Paul M Furley

GPG For Humans, Part 3: Protecting your Primary Key

In the last post we talked about public and private, or secret, keys. The whole security of GPG relies on making sure your secret key can’t be used by anyone else. In an Internet-connected world, this can be really tough. It’s awkward to change keys, so ideally we’ll keep the same key for years, if not decades.

GPG offers us a solution. In this post we’re going to talk about splitting off your “primary” key and keeping it really safe, then using “subkeys” for every-day use.

The All-Powerful Primary Key

When you create a GPG public/private keypair, by default you get a primary public/private key and one sub public/private key. The primary key has two capabilities, or permissions: Sign and Certify. The subkey has one capability: Encrypt.

$ gpg --edit-key 0x309F635DAD1B5517
Secret key is available.

pub 4096R/0x309F635DAD1B5517 created: 2014-10-31 expires: 2015-10-31 usage: SC 
 trust: ultimate validity: ultimate
sub 4096R/0x627B1B4E8E532C34 created: 2014-10-31 expires: 2015-10-31 usage: E

The trouble is, the primary key with its Certify capability is too powerful. If someone steals your primary key, the Certify capability allows them to certify other people’s keys, they can generate new subkeys, revoke your keys and so on. They could even generate new subkeys and revoke your subkeys - totally stealing your identity!

In other words, your primary key is your identity - if the secret part is compromised, you’ll need a new key. You can delegate some powers to your subkeys which you can take back at a future date.

Recall that last time we talked about comparing key fingerprints to verify key ownership. Although subkeys have fingerprints too, we’re almost always talking about the primary key’s fingerprint.

I don’t want to carry around the all-powerful primary key on my laptop, phone etc. And that’s OK - it’s possible to remove the secret part of the primary key. But that leaves one problem - notice that the primary key provides both the Certify and Sign capability? Without it, I won’t be able to sign things.

Delegate to Subkeys

The solution is to create another subkey with the Sign capability and use the subkeys to make a new keyring for “every day” use. Your every-day keyring will not contain the secret part of your primary key.

So your set of keys will start off like this:

Then you’ll add a subkey:

Then you’ll convert this into an every-day keyring, which looks like:

The every-day keyring gives you signing and encryption capabilities but with these restrictions:

Practise: Create An Every-Day Keyring

In the last post you generated a practice keyring. Here you can practise turning this into an every-day version without the secret part of the primary key.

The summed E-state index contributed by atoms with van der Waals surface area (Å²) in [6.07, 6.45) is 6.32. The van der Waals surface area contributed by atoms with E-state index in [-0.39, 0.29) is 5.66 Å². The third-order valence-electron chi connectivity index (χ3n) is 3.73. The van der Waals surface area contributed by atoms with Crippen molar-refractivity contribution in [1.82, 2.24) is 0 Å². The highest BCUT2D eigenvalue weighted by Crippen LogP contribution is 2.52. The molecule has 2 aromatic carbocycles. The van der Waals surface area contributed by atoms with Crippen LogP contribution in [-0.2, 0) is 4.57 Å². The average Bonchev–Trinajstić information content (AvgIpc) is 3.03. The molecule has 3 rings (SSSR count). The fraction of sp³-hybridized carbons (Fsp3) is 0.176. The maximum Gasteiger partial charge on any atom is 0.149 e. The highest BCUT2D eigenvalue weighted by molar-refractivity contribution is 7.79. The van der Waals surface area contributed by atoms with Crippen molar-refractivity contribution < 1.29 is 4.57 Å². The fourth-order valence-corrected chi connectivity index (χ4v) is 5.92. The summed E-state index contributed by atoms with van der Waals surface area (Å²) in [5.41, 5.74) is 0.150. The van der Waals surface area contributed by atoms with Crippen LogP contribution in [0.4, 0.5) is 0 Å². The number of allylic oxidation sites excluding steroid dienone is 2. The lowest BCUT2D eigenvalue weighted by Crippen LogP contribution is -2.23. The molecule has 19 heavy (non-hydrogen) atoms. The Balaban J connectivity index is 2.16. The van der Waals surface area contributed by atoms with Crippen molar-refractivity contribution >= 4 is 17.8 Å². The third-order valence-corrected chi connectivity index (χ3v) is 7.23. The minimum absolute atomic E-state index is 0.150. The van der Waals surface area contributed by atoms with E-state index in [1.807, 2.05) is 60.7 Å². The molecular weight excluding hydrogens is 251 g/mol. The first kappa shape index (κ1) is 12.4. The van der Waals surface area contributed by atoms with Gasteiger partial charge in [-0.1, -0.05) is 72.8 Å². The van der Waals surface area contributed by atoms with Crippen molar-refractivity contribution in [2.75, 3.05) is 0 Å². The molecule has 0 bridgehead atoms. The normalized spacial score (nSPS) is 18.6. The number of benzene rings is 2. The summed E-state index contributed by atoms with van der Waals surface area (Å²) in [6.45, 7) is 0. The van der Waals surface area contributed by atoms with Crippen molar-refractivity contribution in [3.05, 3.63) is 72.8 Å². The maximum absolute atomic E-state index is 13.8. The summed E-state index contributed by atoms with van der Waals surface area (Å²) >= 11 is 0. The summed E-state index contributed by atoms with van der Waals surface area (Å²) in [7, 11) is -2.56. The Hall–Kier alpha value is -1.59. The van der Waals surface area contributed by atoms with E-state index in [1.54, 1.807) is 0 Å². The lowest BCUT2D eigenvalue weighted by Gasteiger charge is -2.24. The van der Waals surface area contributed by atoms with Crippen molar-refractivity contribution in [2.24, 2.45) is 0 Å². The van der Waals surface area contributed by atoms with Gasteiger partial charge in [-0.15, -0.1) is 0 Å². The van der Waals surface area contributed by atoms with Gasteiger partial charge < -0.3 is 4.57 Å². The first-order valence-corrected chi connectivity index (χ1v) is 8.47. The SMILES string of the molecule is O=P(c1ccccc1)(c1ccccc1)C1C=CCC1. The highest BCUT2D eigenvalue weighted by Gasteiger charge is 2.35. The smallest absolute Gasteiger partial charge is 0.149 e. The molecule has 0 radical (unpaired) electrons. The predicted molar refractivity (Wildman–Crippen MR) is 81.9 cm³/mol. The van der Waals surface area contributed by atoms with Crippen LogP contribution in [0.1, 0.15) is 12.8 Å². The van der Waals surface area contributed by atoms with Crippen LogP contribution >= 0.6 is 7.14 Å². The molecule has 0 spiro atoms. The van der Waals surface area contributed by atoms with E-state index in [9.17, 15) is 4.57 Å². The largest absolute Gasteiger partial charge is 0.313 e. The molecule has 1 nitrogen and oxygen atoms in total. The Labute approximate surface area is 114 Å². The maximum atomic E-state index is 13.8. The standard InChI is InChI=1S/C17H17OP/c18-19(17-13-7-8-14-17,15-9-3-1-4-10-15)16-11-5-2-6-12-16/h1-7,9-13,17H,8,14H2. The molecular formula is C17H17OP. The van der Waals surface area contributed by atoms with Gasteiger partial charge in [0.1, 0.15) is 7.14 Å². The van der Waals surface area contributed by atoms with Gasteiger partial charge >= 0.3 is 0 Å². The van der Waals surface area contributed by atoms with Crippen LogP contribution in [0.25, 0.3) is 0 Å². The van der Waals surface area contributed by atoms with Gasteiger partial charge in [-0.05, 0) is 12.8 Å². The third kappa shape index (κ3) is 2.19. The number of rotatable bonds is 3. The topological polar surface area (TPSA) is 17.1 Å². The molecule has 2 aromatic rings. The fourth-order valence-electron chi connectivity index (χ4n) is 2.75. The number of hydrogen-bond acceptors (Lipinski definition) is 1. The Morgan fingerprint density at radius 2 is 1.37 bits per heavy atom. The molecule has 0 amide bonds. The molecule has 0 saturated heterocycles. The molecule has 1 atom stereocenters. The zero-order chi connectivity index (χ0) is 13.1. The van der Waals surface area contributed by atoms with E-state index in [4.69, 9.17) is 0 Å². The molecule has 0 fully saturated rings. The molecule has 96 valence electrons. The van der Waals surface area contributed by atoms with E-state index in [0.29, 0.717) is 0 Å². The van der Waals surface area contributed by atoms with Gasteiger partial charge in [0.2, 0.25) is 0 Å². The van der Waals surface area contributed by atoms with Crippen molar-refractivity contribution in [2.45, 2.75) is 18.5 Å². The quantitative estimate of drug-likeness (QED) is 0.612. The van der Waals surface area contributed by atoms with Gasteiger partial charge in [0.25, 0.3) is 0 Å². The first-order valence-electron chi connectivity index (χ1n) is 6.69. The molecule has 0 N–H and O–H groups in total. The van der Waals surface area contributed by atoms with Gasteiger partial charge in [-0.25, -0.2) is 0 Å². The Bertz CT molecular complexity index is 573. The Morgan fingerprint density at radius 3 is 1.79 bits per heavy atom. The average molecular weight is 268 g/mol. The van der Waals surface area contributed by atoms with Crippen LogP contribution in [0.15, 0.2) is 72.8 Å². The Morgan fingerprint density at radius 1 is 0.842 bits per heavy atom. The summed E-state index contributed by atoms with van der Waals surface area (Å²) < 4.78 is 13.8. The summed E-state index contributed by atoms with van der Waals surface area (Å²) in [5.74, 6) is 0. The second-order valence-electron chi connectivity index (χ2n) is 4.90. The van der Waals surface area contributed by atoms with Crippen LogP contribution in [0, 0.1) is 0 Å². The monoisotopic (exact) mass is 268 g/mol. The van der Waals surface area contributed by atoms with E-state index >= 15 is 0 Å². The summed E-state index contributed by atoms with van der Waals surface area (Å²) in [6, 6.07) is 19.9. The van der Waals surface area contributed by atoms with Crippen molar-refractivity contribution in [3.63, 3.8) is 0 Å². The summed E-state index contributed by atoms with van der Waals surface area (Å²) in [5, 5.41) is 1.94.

This is just for fun and you shouldn’t use these keys - we’ll be going through this step-by-step in a later post.

First, add a Sign subkey:

gpg --edit-key 0x309F635DAD1B5517
Secret key is available.

pub 4096R/0x309F635DAD1B5517 created: 2014-10-31 expires: 2015-10-31 usage: SC 
 trust: ultimate validity: ultimate
sub 4096R/0x627B1B4E8E532C34 created: 2014-10-31 expires: 2015-10-31 usage: E

gpg> addkey
[... follow steps - set a short expiry ...]
pub  4096R/0x309F635DAD1B5517  created: 2014-10-31  expires: 2015-10-31  usage: SC  
                               trust: ultimate      validity: ultimate
sub  4096R/0x627B1B4E8E532C34  created: 2014-10-31  expires: 2015-10-31  usage: E   
sub  4096R/0x0AC6AD63E8E8A9B0  created: 2014-10-31  expires: 2015-10-31  usage: S   
[ultimate] (1). Paul Michael Furley <paul@paulfurley.com>
gpg> save

Success! Note that there’s now a primary key - pub - and two subkeys - sec. See how the last key with id 0x0AC6AD63E8E8A9B0 has usage S which means Sign.

Create a Full Backup

At this point we can make a full copy (backup) of our keyring (primary and subkeys, public and secret parts):

$ gpg --export-secret-keys --armor 0x309F635DAD1B5517 > 0x309F635DAD1B5517.full_backup.asc

Create a Partial Backup (Subkeys)

Now we can export the keyring without the secret part of the primary key. This will become our every-day keyring:

$ gpg --export-secret-subkeys --armor 0x309F635DAD1B5517 > 0x309F635DAD1B5517.only_subkeys.asc

Nuke Your GPG Directory

Move aside your ~/.gnupg/ directory to start afresh. You’ll need to restore your gpg.conf:

$ mv --no-clobber ~/.gnupg ~/.gnupg.BAK
$ mkdir ~/.gnupg && cp ~/.gnupg.BAK/gpg.conf ~/.gnupg

Import Your Partial Backup (Subkeys)

Finally, import your partial backup and peek at your secret keys:

$ gpg --import 0x309F635DAD1B5517.only_subkeys.asc
$ gpg --list-secret-keys gpg 0x309F635DAD1B5517
sec#  4096R/0x309F635DAD1B5517 2014-10-31 [expires: 2015-10-31]
      Key fingerprint = A999 B749 8D1A 8DC4 73E5  3C92 309F 635D AD1B 5517
uid                            Paul Michael Furley <paul@paulfurley.com>
ssb   4096R/0x627B1B4E8E532C34 2014-10-31 [expires: 2015-10-31]
ssb   4096R/0x0AC6AD63E8E8A9B0 2014-10-31 [expires: 2015-10-31]

Success! See how the sec has changed to sec# to signify that the secret key is missing.

Don’t say I didn’t warn you about GPG’s UX…

Lose Your Every-Day Keyring

Now, if your every-day keyring is lost and your subkeys are compromised, you resurrect your primary key and use it to revoke your subkeys and create new ones.

That’s all very well, but how do we keep the primary key secure? For that, we’re going to need an offline, or “airgapped” machine - meaning it has no connection to the Internet.

And that’s the topic for next week.

Homework!


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